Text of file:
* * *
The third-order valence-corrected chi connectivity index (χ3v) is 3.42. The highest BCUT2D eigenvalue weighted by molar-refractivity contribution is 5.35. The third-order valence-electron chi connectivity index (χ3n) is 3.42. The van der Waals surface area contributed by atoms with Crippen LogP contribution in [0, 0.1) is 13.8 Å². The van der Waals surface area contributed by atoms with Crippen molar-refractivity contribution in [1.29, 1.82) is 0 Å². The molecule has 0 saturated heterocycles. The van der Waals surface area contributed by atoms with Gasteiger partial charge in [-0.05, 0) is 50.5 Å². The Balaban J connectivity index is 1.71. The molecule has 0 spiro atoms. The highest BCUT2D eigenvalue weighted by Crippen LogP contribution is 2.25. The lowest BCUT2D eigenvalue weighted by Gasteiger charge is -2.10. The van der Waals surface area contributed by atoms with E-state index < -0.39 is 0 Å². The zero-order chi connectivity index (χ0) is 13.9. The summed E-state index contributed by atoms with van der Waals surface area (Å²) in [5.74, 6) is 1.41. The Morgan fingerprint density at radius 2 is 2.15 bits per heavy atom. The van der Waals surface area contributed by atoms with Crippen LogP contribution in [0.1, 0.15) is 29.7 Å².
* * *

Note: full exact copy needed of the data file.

The third-order valence-corrected chi connectivity index (χ3v) is 3.42. The highest BCUT2D eigenvalue weighted by molar-refractivity contribution is 5.35. The third-order valence-electron chi connectivity index (χ3n) is 3.42. The van der Waals surface area contributed by atoms with Crippen LogP contribution in [0, 0.1) is 13.8 Å². The van der Waals surface area contributed by atoms with Crippen molar-refractivity contribution in [1.29, 1.82) is 0 Å². The molecule has 0 saturated heterocycles. The van der Waals surface area contributed by atoms with Gasteiger partial charge in [-0.05, 0) is 50.5 Å². The Balaban J connectivity index is 1.71. The molecule has 0 spiro atoms. The highest BCUT2D eigenvalue weighted by Crippen LogP contribution is 2.25. The lowest BCUT2D eigenvalue weighted by Gasteiger charge is -2.10. The van der Waals surface area contributed by atoms with E-state index < -0.39 is 0 Å². The zero-order chi connectivity index (χ0) is 13.9. The summed E-state index contributed by atoms with van der Waals surface area (Å²) in [5.74, 6) is 1.41. The Morgan fingerprint density at radius 2 is 2.15 bits per heavy atom. The van der Waals surface area contributed by atoms with Crippen LogP contribution in [0.1, 0.15) is 29.7 Å².